Organizing Your Constituency
This manual focuses on the design of an organizing campaign, but the real work of organizing is done with one’s constituency. As the chart below shows, organizing is about enabling a constituency to develop the power it needs to assert its interests effectively, not only in this moment, but also in the future. Organizers begin by building a foundation within their constituency. This usually requires one-on-one meetings to learn of people’s real concerns, discern real sources of their problems, figure out power dynamics, and identify, recruit and develop leadership. A campaign is a process through which a constituency can organize itself to create the power it needs to achieve its goals. And by turning their campaign efforts into an organization, they will have the capacity to build on their successes into the future.
Civic engagement is also organized as a campaign: a way of mobilizing time, resources, and energy to achieve an outcome and treat time as an “arrow,” rather than a “cycle.” Thinking of time as a “cycle” helps to maintain routines, normal procedures, our annual budgets, etc. Thinking of time as an “arrow” focuses on making change, on achieving specific outcomes, on focusing our efforts. A campaign is time as an “arrow”. It is an intense stream of activity that begins with a foundational period, builds to a kick-off, builds to periodic peaks, and culminates in a final peak, followed by a resolution. Our workshop will follow the same pattern, each practice, building on what went before, and creating a foundation for what comes next.
We also take a particular approach to structuring leadership, a structure that enables us to develop the leadership of others, even as we exercise our own. Sometimes we think leadership is about being the person that everyone goes to:
How does it feel to be the dot in the middle of all those arrows? How does it feel to be one of the arrows that can’t even get through? And what happens if the “dot” in the middle should disappear?
Sometimes we think we don’t need leadership at all because “we’re all leaders”, but that looks like this:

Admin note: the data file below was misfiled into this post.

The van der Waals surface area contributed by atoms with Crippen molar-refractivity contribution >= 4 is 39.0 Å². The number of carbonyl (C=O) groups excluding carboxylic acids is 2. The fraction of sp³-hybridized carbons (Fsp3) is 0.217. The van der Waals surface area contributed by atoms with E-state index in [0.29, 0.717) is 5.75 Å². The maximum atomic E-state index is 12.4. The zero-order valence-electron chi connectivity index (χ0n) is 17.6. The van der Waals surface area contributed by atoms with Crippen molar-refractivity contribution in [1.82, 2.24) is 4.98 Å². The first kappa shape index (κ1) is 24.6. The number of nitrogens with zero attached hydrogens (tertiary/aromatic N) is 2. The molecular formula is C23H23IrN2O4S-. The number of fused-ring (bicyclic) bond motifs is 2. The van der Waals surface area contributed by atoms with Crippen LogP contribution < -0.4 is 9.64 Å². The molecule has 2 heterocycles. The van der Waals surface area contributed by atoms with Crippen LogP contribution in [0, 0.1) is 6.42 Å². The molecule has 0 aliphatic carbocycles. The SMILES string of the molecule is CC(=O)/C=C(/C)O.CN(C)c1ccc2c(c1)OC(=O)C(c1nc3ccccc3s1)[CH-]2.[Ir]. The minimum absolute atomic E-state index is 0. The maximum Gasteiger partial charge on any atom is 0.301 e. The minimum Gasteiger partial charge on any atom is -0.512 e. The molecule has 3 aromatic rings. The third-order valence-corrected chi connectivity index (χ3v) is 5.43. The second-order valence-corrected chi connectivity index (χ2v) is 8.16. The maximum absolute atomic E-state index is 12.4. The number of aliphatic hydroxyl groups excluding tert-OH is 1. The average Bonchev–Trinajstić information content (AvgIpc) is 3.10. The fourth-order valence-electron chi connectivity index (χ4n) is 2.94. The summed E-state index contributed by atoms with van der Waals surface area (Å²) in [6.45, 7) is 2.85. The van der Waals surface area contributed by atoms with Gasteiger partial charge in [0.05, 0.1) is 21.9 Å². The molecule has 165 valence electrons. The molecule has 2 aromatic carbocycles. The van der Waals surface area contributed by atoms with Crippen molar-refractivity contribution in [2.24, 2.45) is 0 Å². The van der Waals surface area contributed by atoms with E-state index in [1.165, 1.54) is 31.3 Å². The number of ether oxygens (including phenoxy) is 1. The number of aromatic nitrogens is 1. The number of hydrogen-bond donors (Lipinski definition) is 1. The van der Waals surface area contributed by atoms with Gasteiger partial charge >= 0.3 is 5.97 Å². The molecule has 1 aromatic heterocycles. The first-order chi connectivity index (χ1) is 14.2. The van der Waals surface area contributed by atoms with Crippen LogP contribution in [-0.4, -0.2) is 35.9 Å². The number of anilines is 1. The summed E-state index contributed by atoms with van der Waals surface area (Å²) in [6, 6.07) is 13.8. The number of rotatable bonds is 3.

Who’s responsible for coordinating everyone? And who’s responsible for focusing on the good of the whole, not just one particular part? With whom does the “buck stop”?
Another way to practice leadership is like this “snowflake”: leadership practices by developing other leaders who, in turn, develop other leaders, all the way “down”. Although you may be the “dot” in the middle, your success depends on developing the leadership of others.
Why is coaching an important organizing practice?
Leadership in organizing is about enabling others to achieve purpose in the face of uncertainty. Coaching enables others.
Organizing campaigns are rich with challenges and learning opportunities, but sometimes we are fish in our own water and we cannot see the challenges we are swimming in. Coaching in organizing helps to alleviate this problem. Coaching helps individuals to overcome motivational, strategic, and informational challenges that might otherwise hinder the progress of the individual, and/or the team, and thus the campaign or training.
What is coaching in organizing?
Coaching is a direct intervention in an individual or team’s work process to help them improve their effectiveness.
Coaching is a leadership practice that is useful in a variety of contexts in organizing campaigns and trainings. Some examples of when coaching skills are necessary:
Helping an organizer overcome motivational challenges with their volunteers.
Assisting a leadership team in creating strategy for their organizing campaign.
Coaching is useful whenever we are working to enable others to build their own capacity to act, and though the contexts vary, the process is very similar throughout.
Elements of Coaching